If marshes are reverting to the levee and basin topography, how can we accelerate levee building to create more sparrow habitat. Prior to ditching, the extensive creek network at Great Meadows in Stratford formed nearly continuous levees near the mouth of Lewis Gut - probably due to the velocity of the water at the mouth of the Gut putting massive amounts of sediment into the downstream creek network. At Barn Island, a secondary tidal creek passed through impoundment 3 and provided tidal flow to the marsh called impoundment 4. Dike construction in 1947 eliminated that tidal flow but today the installation of a second culvert on the east side of this former impoundment might help to accelerate levee growth along the banks of this creek.
A problem in some marshes - as the levees on the ditch margins - the wetland between these margins can become too wet and lose all their vegetation except for the levees. Managers are concerned that if these levees breach - the soft sediments in the pools may wash away creating deep water. Managers are trying various experiments to prevent signficant loss of wetland vegetation. Some of this salt panne and pool habitat are beneficial to the wading marsh birds. So how do we promote levee growth and maximize vegetation in the basins? The Barn Island marshes were maintenance ditched in 1979 but in the case of the Sassafras Marsh only the eastern levee was reditched. Today the basin is fully vegetated, no pannes or pools. Can selective ditching be a tool to maximize marsh vegetation? LeMay found on the Plum Island, MA marshes that the basin vegetation of the natural marsh is 10 cm higher than the compable habitat of the ditched marsh. Wilson recently found at the same location that as the ditches aggrade, tidal creeks grow and if they incise a levee and drain a pool, tall S. alterniflora colonizes the bottom of the pool and the sedimentation rate is twice that of sea level rise.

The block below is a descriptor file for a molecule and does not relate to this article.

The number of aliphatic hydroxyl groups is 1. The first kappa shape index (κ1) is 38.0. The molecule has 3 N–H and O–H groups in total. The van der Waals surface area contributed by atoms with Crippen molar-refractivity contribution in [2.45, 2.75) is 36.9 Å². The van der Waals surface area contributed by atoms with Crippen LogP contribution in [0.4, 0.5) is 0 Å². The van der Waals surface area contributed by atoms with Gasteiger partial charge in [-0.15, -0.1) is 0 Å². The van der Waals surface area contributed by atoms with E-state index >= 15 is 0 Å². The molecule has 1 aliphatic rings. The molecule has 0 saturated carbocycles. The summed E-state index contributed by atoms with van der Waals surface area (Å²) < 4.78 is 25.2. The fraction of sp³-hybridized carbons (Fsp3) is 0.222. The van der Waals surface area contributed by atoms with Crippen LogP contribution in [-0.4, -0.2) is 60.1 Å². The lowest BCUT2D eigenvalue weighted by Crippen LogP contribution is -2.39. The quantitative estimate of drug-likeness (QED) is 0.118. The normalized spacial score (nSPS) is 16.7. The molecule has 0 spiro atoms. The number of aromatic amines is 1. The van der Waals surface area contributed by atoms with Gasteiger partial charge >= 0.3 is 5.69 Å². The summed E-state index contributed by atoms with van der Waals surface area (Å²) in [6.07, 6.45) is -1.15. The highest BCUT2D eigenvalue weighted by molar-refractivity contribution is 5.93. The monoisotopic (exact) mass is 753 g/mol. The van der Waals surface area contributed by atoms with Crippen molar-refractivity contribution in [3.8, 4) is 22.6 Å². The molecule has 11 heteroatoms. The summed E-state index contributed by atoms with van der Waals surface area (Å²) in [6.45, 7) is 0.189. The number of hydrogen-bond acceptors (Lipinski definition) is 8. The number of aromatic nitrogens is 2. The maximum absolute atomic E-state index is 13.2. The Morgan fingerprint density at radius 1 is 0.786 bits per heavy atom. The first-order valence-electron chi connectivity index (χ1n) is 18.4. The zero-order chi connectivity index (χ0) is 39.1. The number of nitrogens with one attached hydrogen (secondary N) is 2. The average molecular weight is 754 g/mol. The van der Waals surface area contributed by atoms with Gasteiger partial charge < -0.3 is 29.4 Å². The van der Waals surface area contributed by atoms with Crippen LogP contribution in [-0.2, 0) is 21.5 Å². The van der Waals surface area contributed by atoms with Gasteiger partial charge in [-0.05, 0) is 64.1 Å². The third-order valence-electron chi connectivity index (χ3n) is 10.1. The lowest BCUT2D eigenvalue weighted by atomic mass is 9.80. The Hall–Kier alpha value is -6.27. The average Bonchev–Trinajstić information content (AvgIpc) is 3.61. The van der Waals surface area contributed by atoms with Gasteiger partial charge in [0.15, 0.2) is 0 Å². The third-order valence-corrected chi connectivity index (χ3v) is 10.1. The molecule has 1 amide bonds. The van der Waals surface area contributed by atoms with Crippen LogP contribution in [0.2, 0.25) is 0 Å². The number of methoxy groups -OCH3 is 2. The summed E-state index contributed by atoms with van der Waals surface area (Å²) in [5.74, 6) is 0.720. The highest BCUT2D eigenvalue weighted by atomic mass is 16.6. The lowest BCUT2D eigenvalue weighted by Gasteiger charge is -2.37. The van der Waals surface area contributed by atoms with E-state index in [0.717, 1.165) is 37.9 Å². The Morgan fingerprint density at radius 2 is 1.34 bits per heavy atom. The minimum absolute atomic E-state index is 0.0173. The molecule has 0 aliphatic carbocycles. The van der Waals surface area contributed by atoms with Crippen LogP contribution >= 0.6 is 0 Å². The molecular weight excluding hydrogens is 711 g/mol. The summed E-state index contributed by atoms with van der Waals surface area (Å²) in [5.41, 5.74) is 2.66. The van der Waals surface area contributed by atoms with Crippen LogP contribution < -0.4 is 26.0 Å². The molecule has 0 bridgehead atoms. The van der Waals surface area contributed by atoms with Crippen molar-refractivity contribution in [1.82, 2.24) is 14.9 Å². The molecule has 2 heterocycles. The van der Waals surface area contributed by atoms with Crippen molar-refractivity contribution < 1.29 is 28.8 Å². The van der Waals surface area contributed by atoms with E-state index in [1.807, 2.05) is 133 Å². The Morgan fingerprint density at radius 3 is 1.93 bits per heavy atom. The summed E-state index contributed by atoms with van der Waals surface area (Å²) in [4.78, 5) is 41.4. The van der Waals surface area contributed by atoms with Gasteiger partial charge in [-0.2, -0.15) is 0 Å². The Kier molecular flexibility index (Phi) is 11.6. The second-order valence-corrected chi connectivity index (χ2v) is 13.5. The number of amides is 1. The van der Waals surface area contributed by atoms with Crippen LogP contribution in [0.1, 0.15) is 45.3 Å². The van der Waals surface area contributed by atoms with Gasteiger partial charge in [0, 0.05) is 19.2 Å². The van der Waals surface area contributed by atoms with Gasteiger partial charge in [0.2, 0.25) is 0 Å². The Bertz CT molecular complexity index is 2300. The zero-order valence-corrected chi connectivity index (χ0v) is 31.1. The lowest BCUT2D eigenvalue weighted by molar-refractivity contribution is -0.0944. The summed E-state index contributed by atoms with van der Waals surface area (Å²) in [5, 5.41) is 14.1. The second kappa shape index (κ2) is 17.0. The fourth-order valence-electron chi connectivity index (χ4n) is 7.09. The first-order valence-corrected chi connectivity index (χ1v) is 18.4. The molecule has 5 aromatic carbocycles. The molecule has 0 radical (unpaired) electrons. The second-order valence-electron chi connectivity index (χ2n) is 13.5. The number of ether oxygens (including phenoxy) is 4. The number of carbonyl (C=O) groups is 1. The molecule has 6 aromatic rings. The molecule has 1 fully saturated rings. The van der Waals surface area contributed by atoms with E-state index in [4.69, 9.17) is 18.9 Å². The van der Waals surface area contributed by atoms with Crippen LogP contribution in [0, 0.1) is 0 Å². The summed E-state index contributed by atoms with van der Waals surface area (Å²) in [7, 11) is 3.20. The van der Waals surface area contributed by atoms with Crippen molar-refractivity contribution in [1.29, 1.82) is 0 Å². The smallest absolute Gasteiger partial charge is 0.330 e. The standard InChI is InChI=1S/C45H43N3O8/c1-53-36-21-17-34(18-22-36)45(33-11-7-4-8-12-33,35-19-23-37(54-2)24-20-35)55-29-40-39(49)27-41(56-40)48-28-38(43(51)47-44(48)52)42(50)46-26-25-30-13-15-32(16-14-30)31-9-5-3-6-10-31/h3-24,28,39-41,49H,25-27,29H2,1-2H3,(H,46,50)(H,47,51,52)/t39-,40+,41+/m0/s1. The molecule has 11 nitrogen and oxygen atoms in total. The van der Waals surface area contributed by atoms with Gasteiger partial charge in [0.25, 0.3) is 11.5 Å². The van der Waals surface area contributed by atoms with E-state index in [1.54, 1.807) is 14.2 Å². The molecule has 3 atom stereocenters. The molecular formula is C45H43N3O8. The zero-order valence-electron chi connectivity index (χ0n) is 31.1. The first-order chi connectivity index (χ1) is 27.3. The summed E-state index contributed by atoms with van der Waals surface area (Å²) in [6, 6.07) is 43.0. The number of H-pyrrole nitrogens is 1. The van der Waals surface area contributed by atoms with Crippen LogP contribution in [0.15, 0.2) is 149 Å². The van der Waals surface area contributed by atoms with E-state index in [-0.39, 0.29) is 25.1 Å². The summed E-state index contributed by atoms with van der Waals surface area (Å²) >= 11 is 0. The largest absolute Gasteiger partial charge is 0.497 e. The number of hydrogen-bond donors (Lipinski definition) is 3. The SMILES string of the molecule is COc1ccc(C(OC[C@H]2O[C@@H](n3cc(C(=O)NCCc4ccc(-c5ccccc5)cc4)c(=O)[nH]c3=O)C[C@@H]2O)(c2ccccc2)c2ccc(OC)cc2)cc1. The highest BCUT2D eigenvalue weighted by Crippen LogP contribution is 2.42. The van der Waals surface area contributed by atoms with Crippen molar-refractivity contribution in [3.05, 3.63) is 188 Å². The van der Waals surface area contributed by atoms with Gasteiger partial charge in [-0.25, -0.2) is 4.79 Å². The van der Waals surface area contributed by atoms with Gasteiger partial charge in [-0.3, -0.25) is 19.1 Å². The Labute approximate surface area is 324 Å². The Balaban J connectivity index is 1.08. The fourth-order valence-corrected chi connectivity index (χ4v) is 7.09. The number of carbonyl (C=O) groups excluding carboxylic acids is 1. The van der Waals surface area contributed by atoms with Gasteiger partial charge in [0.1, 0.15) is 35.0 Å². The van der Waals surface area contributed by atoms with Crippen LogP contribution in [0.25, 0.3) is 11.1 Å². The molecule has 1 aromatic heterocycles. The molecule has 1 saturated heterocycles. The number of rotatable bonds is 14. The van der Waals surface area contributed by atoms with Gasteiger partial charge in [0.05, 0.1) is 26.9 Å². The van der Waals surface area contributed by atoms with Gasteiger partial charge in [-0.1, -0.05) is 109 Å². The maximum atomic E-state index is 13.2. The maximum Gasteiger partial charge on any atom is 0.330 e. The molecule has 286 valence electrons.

For more information on the natural marsh, ditced marsh and reverting marsh read their modules: http://www.sound.uconn.edu/lissm/barn_island/about.html
There is a fourth module to read called Marsh Migration. The long-term studies at Barn Island allow us to describe the vegetation cycles associated with marsh migration, the cycles repeat themselves every 20 years. The amount of new marsh formed in a 20 year period is one the order of 1 to 2 meters and often this is adjacent to forest, which I am told is not ideally suited for sparrows. In some places at Barn Island there is a wide belt of patens near the upland but in many places it is stunted S. alterniflora. The low hills of the coast will prevent formation of significant areas of new marsh.
Ron Rozsa, Ashford